Curricular Coherence and Open Educational Resources
A Position of the National Council of Teachers of Mathematics
A coherent, well-articulated curriculum is an essential tool for guiding teacher collaboration, goal-setting, analysis of student thinking, and implementation. In a time when open educational resources are increasingly available, it is imperative that teachers be provided with curricular materials that clearly lay
out well-reasoned organizations of student learning progressions with regard to mathematical content and reasoning.
NCTM has long recognized the importance of coherence in a well-developed mathematics curriculum. Broadly stated, coherence means that connections are made from one year to the next, from one idea to another, from one representation to another, and from one statement to many others that are implied by that statement. There is coherence pedagogically, logically,
conceptually, in terms of learning science, and with the real world.
In an ideal situation, teachers have access to a high-quality curriculum that supports them to make informed choices about adapting and implementing tasks, and ample time for well-facilitated work with colleagues so that all students have access to the same high-quality tasks. Open education resources have an important
role in this ideal situation, providing teachers with resources to, for example, engage students in interesting or topical problems or applications, use technology in innovative ways, or bring in mathematics relating to students’ lived experiences.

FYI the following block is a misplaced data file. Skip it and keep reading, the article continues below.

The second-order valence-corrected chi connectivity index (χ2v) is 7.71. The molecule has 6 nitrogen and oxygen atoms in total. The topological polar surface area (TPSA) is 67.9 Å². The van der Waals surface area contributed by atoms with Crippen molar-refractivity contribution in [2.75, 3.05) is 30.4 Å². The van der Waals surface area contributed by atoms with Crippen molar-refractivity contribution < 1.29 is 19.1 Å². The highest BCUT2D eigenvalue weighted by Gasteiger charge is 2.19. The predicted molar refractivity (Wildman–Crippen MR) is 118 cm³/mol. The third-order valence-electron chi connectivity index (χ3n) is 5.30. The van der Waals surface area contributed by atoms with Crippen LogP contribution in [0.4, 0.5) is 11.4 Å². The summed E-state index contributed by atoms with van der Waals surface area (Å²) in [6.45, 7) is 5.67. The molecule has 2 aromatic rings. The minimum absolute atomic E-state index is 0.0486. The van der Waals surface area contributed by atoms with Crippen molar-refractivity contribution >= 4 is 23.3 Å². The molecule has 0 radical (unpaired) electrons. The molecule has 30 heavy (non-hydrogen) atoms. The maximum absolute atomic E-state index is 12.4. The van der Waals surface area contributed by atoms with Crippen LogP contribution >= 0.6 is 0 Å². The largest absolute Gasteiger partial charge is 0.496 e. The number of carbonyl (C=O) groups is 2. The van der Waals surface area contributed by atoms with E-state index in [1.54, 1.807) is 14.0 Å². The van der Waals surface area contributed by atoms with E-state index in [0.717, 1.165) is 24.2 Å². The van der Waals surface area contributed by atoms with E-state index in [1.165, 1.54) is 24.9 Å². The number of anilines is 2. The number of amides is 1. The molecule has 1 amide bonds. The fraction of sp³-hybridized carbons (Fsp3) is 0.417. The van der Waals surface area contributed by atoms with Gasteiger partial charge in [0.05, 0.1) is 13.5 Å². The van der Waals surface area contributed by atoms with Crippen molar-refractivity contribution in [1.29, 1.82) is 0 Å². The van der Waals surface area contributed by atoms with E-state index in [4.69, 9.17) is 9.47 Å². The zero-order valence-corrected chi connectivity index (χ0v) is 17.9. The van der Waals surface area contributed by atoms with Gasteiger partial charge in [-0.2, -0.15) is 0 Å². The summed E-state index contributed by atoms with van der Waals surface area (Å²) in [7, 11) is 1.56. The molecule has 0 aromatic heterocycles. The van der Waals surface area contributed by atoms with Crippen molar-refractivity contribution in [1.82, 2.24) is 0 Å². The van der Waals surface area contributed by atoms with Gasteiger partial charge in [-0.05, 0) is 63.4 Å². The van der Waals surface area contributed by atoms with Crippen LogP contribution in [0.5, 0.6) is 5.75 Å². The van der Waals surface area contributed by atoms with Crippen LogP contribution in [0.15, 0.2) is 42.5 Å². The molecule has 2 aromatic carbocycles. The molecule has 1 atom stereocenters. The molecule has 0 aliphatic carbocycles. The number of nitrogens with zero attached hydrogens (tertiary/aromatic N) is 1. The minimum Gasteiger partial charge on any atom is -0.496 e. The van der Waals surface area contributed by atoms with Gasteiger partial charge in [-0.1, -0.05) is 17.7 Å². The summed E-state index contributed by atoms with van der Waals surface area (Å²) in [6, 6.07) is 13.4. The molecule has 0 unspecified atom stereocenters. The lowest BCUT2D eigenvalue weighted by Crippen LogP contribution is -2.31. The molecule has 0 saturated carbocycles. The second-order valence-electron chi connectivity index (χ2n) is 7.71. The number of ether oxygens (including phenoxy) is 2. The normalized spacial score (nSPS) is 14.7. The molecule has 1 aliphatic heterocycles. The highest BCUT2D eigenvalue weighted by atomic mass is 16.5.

The Curriculum Principle in Principles and
Standards for School Mathematics (NCTM, 2000 p. 14-16) states, “A curriculum is more than a collection of activities.” It further describes a well-articulated curriculum as both making clear the most important mathematics of the grade level, when concepts and skills are introduced and when they
should be mastered, and how student conceptual understanding of big ideas develops across units and across multiple grade levels.
Schools, districts, and publishers who provide high-quality curriculum and ample time and resources for teachers to collaborate with colleagues in well-facilitated professional learning communities (PLCs) help teachers implement consistent approaches in
the use of tools (technological and other), instructional strategies, assessment, and accessibility, as well as pay careful attention to lesson design to create a program that seamlessly integrates a wide array of components into a coherent whole that will help facilitate the development and
maintenance of a classroom culture with consistent student expectations.